Mama Nibbana - Diane Winston

 

Sayadaw-gyi (Teacher)—how much longer until I reach nibbana?

 

Sayalee (Sister), we do not know. Practice harder, practice as if your hair were on fire. Let go of this fleeting world. Let go of all attachments.

 

At 32, after a decade of hard-core dhamma practice, I upped the ante and ordained as a Buddhist nun in Burma. I sacrificed my hair, my belongings, my sexuality, albeit only for a year. But I was determined to find liberation, so any of that could wait. College friends had babies years before, not to mention high-powered and lucrative careers. My dhamma friends, most of whom had grown children or had no interest in having children, were my role models. These fellow practitioners were seeking the place where there is no foothold— the ultimate Theravadin release.

 

Sayalee, there is no time for worldly pleasures. If you do not reach nibbana soon, you may end up in the hell realms.

 

At 42, after another decade of practice and teaching, I gave birth to a daughter. Until then I had no plans of having children. Kids would only interfere with my desire to consummate my spiritual practice (yes, that's pretty much all I wanted to consummate back then). Daily life was just biding my time until I got into retreat, when I could work for enlightenment. My biggest fear: if I had a child, I could not practice. No Nibbana for me! But then at 39, a textbook case— the ticking of my biological clock grew insistent. After a three-year internal battle, negotiations with my partner, deep soul-searching, loads of therapy, prayer, ritual, and some fertility acupuncture, Mira Lucia Matzinger was born.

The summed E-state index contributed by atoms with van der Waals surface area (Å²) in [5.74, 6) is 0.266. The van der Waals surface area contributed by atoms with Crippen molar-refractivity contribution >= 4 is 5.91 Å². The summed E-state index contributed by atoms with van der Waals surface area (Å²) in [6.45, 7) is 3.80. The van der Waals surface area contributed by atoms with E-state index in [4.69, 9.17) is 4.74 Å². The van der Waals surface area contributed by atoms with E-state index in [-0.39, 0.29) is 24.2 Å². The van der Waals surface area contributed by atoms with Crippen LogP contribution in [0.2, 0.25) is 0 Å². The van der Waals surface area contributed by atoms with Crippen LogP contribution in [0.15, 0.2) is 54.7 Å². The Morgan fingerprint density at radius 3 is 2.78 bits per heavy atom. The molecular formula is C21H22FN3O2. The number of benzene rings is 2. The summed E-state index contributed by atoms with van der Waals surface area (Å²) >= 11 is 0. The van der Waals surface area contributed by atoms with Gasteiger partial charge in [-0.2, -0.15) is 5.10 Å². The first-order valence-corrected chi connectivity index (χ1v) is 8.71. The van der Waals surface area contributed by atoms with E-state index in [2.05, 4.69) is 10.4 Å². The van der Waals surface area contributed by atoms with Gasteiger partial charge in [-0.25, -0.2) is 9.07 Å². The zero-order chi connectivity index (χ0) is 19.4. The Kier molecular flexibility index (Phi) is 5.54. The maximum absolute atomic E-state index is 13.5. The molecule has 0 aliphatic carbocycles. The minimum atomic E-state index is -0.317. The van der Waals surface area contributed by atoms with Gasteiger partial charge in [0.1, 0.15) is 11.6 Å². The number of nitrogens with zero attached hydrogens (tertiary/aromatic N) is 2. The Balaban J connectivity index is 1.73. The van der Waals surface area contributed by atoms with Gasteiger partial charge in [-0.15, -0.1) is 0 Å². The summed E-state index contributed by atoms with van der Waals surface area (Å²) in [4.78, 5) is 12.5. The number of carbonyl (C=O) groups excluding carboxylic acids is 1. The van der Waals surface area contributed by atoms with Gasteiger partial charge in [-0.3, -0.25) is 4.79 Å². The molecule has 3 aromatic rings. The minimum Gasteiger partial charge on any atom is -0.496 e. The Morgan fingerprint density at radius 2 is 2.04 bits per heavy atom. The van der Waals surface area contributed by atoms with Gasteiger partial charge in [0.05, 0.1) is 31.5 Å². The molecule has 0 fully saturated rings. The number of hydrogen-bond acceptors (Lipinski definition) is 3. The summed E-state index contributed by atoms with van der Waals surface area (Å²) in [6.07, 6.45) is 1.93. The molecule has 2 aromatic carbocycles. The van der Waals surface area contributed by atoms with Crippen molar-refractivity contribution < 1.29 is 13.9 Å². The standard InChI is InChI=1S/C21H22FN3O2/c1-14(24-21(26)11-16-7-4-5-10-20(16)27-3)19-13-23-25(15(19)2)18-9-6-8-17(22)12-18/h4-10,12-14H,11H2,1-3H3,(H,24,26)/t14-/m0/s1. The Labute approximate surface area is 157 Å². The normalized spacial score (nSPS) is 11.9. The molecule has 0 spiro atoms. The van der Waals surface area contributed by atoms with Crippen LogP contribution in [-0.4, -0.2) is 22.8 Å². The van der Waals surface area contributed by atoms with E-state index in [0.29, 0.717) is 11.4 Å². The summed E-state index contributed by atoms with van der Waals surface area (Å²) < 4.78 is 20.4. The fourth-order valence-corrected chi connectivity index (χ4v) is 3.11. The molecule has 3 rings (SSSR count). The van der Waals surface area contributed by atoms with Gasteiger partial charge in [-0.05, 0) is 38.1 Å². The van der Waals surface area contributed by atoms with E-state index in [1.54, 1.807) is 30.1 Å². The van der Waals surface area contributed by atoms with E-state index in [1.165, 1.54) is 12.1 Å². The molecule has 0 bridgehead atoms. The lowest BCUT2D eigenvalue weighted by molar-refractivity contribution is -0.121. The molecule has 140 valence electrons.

For me as a new mom, practice takes on a whole new cast, as does my understanding of nibbana. And it certainly makes me muse and wonder, if the Buddha had been a mother what would her perspective on enlightenment have been?

 

Sayalee, you do want to leave samsara, don't you? Samsara is only suffering.

 

The Buddha said Birth is Suffering. Yes, with birth in the human realm comes suffering. In the poignant and painful ups and downs of human-ness, we suffer. (And in the metaphorical sense, every time we "take birth" in a sense of self, we are suffering—which to be frank, is how I much prefer to understand that teaching). But the sweaty, messy, bloody, stinky, visceral giving of birth, which can be a lot of suffering (ouch!), is a lot more than suffering too.

 

Maybe had Buddha been Buddhette, she would have known and taught that giving birth can be pain, and also ecstasy, joy, and freedom. That after hours of staying true to yourself through contraction after contraction, of using every ounce of your meditation skill to practice amidst pain, the moment of giving birth can be an extraordinary blissful state of arrival as a human being falls through you to Earth.

 

To allow this little human to pass between my legs: how profoundly my mind had to open. Pushing her out paralleled moments deep in retreat: sheer joy in my heart and body, an extraordinarily clear and lucid mind, utter ease and willingness to open to whatever would happen, and a sense of pure boundless being.

 

Now at home with her—it varies day to day of course— the awakening moments don't seem to let up.

 

Be mindful Sayalee, the only way to freedom is mindfulness, one moment after the next. Be vigilant!